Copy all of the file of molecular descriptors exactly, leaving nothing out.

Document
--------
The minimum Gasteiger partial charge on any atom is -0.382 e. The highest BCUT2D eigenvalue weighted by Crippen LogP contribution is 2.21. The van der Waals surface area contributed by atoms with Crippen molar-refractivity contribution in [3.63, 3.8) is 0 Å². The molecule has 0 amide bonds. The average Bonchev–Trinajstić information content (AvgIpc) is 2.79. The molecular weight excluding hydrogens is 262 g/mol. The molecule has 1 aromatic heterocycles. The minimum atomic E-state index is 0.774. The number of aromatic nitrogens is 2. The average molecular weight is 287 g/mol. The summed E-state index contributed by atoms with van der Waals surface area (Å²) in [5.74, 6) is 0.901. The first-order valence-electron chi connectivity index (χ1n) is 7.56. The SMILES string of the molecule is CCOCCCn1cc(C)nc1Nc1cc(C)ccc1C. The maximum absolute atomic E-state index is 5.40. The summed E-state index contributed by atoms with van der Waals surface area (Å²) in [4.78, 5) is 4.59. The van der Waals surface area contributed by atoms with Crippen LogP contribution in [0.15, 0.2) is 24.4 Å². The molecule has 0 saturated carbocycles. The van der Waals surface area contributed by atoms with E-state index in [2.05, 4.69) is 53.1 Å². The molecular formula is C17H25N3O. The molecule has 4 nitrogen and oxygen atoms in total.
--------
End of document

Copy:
The minimum Gasteiger partial charge on any atom is -0.382 e. The highest BCUT2D eigenvalue weighted by Crippen LogP contribution is 2.21. The van der Waals surface area contributed by atoms with Crippen molar-refractivity contribution in [3.63, 3.8) is 0 Å². The molecule has 0 amide bonds. The average Bonchev–Trinajstić information content (AvgIpc) is 2.79. The molecular weight excluding hydrogens is 262 g/mol. The molecule has 1 aromatic heterocycles. The minimum atomic E-state index is 0.774. The number of aromatic nitrogens is 2. The average molecular weight is 287 g/mol. The summed E-state index contributed by atoms with van der Waals surface area (Å²) in [5.74, 6) is 0.901. The first-order valence-electron chi connectivity index (χ1n) is 7.56. The SMILES string of the molecule is CCOCCCn1cc(C)nc1Nc1cc(C)ccc1C. The maximum absolute atomic E-state index is 5.40. The summed E-state index contributed by atoms with van der Waals surface area (Å²) in [4.78, 5) is 4.59. The van der Waals surface area contributed by atoms with Crippen LogP contribution in [0.15, 0.2) is 24.4 Å². The molecule has 0 saturated carbocycles. The van der Waals surface area contributed by atoms with E-state index in [2.05, 4.69) is 53.1 Å². The molecular formula is C17H25N3O. The molecule has 4 nitrogen and oxygen atoms in total.